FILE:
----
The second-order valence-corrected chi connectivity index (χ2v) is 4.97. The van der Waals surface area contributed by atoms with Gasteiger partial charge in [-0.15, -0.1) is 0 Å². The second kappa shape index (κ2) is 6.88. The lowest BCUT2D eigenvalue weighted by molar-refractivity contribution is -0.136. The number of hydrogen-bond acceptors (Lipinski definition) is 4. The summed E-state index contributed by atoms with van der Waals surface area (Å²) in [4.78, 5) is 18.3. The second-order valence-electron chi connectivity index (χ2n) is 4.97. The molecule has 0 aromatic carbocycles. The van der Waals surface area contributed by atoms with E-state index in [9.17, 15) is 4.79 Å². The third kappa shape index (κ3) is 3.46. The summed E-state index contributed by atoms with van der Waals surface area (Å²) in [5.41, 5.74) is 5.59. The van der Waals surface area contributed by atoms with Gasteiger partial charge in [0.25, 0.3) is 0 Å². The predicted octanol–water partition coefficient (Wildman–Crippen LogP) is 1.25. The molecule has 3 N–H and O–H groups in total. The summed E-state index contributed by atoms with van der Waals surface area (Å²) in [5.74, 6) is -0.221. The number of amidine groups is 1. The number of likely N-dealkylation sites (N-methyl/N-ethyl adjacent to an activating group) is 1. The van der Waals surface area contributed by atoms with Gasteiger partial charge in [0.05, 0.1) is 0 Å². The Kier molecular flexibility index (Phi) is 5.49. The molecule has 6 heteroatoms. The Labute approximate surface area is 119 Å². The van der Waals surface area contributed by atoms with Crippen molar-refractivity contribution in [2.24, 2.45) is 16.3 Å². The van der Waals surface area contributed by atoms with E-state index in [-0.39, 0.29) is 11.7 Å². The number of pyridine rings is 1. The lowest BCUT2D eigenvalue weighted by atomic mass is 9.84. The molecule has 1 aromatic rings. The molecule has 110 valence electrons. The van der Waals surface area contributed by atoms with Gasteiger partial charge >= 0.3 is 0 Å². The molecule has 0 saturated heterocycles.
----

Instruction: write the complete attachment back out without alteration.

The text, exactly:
The second-order valence-corrected chi connectivity index (χ2v) is 4.97. The van der Waals surface area contributed by atoms with Gasteiger partial charge in [-0.15, -0.1) is 0 Å². The second kappa shape index (κ2) is 6.88. The lowest BCUT2D eigenvalue weighted by molar-refractivity contribution is -0.136. The number of hydrogen-bond acceptors (Lipinski definition) is 4. The summed E-state index contributed by atoms with van der Waals surface area (Å²) in [4.78, 5) is 18.3. The second-order valence-electron chi connectivity index (χ2n) is 4.97. The molecule has 0 aromatic carbocycles. The van der Waals surface area contributed by atoms with E-state index in [9.17, 15) is 4.79 Å². The third kappa shape index (κ3) is 3.46. The summed E-state index contributed by atoms with van der Waals surface area (Å²) in [5.41, 5.74) is 5.59. The van der Waals surface area contributed by atoms with Gasteiger partial charge in [0.25, 0.3) is 0 Å². The predicted octanol–water partition coefficient (Wildman–Crippen LogP) is 1.25. The molecule has 3 N–H and O–H groups in total. The summed E-state index contributed by atoms with van der Waals surface area (Å²) in [5.74, 6) is -0.221. The number of amidine groups is 1. The number of likely N-dealkylation sites (N-methyl/N-ethyl adjacent to an activating group) is 1. The van der Waals surface area contributed by atoms with Gasteiger partial charge in [0.05, 0.1) is 0 Å². The Kier molecular flexibility index (Phi) is 5.49. The molecule has 6 heteroatoms. The Labute approximate surface area is 119 Å². The van der Waals surface area contributed by atoms with Crippen molar-refractivity contribution in [2.24, 2.45) is 16.3 Å². The van der Waals surface area contributed by atoms with E-state index in [-0.39, 0.29) is 11.7 Å². The number of pyridine rings is 1. The lowest BCUT2D eigenvalue weighted by atomic mass is 9.84. The molecule has 1 aromatic rings. The molecule has 110 valence electrons. The van der Waals surface area contributed by atoms with Gasteiger partial charge >= 0.3 is 0 Å². The molecule has 0 saturated heterocycles.